Relation of Antiphospholipid Antibodies to Postmortem Brain Infarcts in Older Persons
Background—There are little data on the relationship of antiphospholipid antibodies (aPL) to pathologically-proven brain infarcts. We tested the hypothesis that aPL are associated with a higher odds of brain infarcts among older, community-dwelling persons who came to autopsy.
Methods and Results—Specimens, and clinical and pathologic data, were derived from 607 deceased subjects (mean age-at-death = 89 years, 66% women) who were participating in one of two cohort studies of aging (Rush Memory and Aging Project; Religious Orders Study) and had agreed to brain autopsy. Brain infarcts were identified on gross and microscopic examinations, and severity of cerebral vessel disease (atherosclerosis, arteriolosclerosis) was graded. Four clinically-used aPL were measured longitudinally: three in serum (anticardiolipin antibodies, β2-glycoprotein I, and antiphosphatidyl-serine), and one in plasma (lupus anticoagulant). A quarter of subjects (142/607, 23%) had at least one aPL present at baseline (median time interval from baseline to death =4.6 years), and three-quarters of these had persistently positive measures over time. In a logistic regression analysis, baseline aPL positivity did not increase the odds of brain infarcts (OR =1.08; 95% CI: 0.74, 1.58; p=0.19), or of gross or microscopic infarcts separately. Findings were essentially unchanged when considering number of baseline aPL, aPL proximate to death, and persistence of aPL. Associations did not differ among subjects with increased severity of vessel disease.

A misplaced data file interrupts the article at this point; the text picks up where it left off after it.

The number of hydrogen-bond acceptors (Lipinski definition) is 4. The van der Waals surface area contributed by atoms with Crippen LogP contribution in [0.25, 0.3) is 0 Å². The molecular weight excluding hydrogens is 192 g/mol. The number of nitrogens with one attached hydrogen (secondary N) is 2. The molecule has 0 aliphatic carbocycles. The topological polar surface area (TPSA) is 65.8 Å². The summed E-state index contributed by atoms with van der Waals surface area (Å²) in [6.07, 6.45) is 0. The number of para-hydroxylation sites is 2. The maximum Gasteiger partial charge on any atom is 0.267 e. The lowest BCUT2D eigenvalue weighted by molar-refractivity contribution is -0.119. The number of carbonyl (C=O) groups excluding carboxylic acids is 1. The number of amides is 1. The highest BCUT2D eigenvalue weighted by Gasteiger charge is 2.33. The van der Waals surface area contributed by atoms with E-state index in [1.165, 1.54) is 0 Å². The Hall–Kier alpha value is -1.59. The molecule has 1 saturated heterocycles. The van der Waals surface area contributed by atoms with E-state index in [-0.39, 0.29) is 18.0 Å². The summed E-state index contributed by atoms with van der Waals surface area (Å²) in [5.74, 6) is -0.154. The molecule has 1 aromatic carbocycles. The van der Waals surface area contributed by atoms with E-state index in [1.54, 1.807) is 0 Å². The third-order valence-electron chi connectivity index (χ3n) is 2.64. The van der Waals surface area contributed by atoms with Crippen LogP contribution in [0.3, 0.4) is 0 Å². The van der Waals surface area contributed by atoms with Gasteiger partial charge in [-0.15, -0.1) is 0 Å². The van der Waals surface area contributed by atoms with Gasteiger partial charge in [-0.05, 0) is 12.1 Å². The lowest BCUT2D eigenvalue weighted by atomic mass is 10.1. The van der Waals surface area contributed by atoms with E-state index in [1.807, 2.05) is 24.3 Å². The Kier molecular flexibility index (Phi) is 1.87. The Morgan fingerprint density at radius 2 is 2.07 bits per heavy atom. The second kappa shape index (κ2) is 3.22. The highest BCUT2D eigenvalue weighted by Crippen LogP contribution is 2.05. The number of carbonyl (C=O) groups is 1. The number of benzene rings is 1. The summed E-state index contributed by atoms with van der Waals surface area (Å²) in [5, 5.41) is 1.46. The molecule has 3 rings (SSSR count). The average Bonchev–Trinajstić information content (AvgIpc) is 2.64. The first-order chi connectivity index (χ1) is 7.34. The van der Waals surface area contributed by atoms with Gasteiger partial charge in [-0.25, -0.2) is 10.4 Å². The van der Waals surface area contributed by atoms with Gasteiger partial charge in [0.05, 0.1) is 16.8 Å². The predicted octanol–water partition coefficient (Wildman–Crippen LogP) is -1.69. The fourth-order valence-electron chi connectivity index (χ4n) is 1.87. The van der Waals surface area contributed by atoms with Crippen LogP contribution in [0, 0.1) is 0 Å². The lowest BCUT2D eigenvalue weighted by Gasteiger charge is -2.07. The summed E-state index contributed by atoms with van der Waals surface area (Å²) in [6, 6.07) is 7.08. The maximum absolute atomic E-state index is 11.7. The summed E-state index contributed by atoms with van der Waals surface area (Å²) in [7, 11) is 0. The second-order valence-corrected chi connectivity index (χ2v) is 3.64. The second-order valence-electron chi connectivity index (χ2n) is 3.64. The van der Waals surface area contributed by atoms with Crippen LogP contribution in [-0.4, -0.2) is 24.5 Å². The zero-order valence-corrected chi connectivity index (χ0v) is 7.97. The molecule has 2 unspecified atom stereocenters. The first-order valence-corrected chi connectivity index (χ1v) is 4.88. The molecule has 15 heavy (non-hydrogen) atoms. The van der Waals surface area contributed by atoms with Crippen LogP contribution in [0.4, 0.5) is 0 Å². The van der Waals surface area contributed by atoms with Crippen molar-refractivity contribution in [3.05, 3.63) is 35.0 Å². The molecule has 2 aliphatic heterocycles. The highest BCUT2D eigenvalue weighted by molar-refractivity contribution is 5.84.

Conclusions—Overall, we did not find evidence that aPL increase the odds of pathological brain infarcts in older persons.
- Received July 25, 2014.
- Revision received September 25, 2014.
- Accepted October 6, 2014.